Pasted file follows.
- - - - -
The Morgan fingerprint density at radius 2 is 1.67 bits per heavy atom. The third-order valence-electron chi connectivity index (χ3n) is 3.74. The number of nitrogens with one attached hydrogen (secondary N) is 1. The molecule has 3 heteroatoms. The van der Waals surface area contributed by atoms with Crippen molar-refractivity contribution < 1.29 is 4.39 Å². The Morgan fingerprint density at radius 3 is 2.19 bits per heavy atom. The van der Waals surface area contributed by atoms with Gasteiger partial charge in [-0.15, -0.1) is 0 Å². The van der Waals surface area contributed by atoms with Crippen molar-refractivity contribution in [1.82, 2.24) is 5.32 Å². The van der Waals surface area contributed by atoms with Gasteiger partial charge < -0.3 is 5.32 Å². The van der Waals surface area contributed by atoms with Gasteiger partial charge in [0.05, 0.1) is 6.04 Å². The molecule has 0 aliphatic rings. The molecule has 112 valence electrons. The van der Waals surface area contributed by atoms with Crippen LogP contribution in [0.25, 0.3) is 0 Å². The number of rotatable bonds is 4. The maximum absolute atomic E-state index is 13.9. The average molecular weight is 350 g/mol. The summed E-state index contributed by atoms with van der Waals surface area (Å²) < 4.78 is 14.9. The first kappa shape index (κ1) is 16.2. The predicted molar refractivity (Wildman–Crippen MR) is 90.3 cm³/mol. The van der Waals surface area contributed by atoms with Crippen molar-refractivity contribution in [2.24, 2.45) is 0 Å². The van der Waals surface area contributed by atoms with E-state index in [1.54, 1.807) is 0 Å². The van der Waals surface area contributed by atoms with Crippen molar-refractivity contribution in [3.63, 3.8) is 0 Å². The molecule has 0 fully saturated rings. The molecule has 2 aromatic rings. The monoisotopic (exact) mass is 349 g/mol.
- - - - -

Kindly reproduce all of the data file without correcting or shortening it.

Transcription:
The Morgan fingerprint density at radius 2 is 1.67 bits per heavy atom. The third-order valence-electron chi connectivity index (χ3n) is 3.74. The number of nitrogens with one attached hydrogen (secondary N) is 1. The molecule has 3 heteroatoms. The van der Waals surface area contributed by atoms with Crippen molar-refractivity contribution < 1.29 is 4.39 Å². The Morgan fingerprint density at radius 3 is 2.19 bits per heavy atom. The van der Waals surface area contributed by atoms with Gasteiger partial charge in [-0.15, -0.1) is 0 Å². The van der Waals surface area contributed by atoms with Crippen molar-refractivity contribution in [1.82, 2.24) is 5.32 Å². The van der Waals surface area contributed by atoms with Gasteiger partial charge < -0.3 is 5.32 Å². The van der Waals surface area contributed by atoms with Gasteiger partial charge in [0.05, 0.1) is 6.04 Å². The molecule has 0 aliphatic rings. The molecule has 112 valence electrons. The van der Waals surface area contributed by atoms with Crippen LogP contribution in [0.25, 0.3) is 0 Å². The number of rotatable bonds is 4. The maximum absolute atomic E-state index is 13.9. The average molecular weight is 350 g/mol. The summed E-state index contributed by atoms with van der Waals surface area (Å²) < 4.78 is 14.9. The first kappa shape index (κ1) is 16.2. The predicted molar refractivity (Wildman–Crippen MR) is 90.3 cm³/mol. The van der Waals surface area contributed by atoms with Crippen molar-refractivity contribution in [2.24, 2.45) is 0 Å². The van der Waals surface area contributed by atoms with E-state index in [1.54, 1.807) is 0 Å². The van der Waals surface area contributed by atoms with Crippen molar-refractivity contribution in [3.63, 3.8) is 0 Å². The molecule has 0 fully saturated rings. The molecule has 2 aromatic rings. The monoisotopic (exact) mass is 349 g/mol.